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John Collins explains why Ghanaian musicians are ditching “highlife”

Professor John Collins, an ethnomusicologist, has provided an explanation for why many of the contemporary Ghanaian musicians are unwilling to be associated with the highlife genre.

On Wednesday, March 20, 2024, John Collins—who has played a significant role in chronicling Ghanaian music in works like Highlife Time—said to Winston Amoah on Joy FM’s Super Morning Show that it was acceptable for a newer generation of musicians to stray from more traditional forms of art.

John Collins explains why Ghanaian musicians are ditching “highlife.

John Collins claimed that highlife has gone through several phases and that although the highlife element is still present in most modern Ghanaian music, the younger generation prefers to refer to it by other names.

“The biggest part of social change in any society is the youth. They will recycle the culture, and often they will ensure that the culture they are recycling has been inherited from their ancestors, but they want to put it in a different bottle.

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And if we went back to the 1920s, I am sure there were people complaining bitterly about why they changed the name from osibisaba (which is the old Fante name for highlife) to highlife. I am sure there was controversy about this. But sometimes it doesn’t really matter about the name. Today we call it Highlife jama Jama Beat. The youth gave it that name. It wasn’t the old name for highlife. I think it’s a natural process.

The same thing happened in Nigeria with Afrobeats. You know when the came up with Afrobeats in 2012. And by the way it was a Ghanaian. I think it was DJ Abrantie that coined it,” he told Winston Amoah.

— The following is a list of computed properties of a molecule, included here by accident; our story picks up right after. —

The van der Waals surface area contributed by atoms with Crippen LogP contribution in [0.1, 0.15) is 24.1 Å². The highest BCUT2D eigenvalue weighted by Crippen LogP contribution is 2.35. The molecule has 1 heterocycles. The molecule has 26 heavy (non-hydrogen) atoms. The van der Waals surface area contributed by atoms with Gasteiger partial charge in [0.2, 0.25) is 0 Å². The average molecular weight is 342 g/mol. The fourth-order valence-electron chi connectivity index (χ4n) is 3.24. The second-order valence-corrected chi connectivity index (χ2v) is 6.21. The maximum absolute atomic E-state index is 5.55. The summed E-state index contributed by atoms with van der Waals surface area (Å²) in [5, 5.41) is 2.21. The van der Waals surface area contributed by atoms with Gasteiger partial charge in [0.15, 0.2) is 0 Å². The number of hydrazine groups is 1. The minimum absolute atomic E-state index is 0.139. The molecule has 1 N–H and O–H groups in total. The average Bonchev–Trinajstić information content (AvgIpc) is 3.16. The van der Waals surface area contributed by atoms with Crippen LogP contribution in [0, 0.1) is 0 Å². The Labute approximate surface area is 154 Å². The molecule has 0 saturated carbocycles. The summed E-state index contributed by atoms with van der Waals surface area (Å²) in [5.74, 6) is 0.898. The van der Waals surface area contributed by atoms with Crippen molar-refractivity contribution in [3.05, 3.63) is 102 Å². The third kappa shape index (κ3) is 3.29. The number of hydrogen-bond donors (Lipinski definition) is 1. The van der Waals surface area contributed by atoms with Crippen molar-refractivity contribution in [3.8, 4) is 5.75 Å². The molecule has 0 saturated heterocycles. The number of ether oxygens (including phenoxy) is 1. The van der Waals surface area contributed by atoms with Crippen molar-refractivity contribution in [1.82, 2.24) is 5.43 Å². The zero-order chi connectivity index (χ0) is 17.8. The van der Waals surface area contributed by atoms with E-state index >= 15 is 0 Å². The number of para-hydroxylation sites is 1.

John Collins, a music Professor at the University of Ghana also noted that during a talk at Felabration in Nigeria, there was a confusion between the youth and the older musicians about the introduction of Afrobeats which they thought was an adulteration of Fela’s Afrobeat (without an ‘s’).

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John Collins said he had to mediate the disagreement at a meeting at Victoria Island.

“The youth has the right to rename anything because language itself changes, culture is always changing and the dynamo is change is always the youth. So sometimes they will reject the old names but they inherited the old tradition, so they re-bottle it in a new form. It’s a natural process that goes on. So sometimes maybe the word highlife may not be popular anymore, but highlife is still with Ghanaians,” he further noted.

Highlife, which was said to have earned its name in the 1920s, is attributed to early musicians like Jacob Sam and the Kumasi Trio, among others. The genre had foreign influences from Liberia’s Kru Sailors, regimental music, and, basically, the introduction of western musical instruments into Ghanaian traditional sounds.

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The variants of highlife have gone through various changes over time as different musicians have tried experimenting with other rhythms through fusions.

Some Ghanaians have bemoaned the seeming extinction of the genre, blaming it on its neglect by the younger generation of musicians.

In the meantime, the United Nations Educational, Scientific, and Cultural Organization (UNESCO), is considering making highlife an intangible heritage at the behest of the Ghana Culture Forum.


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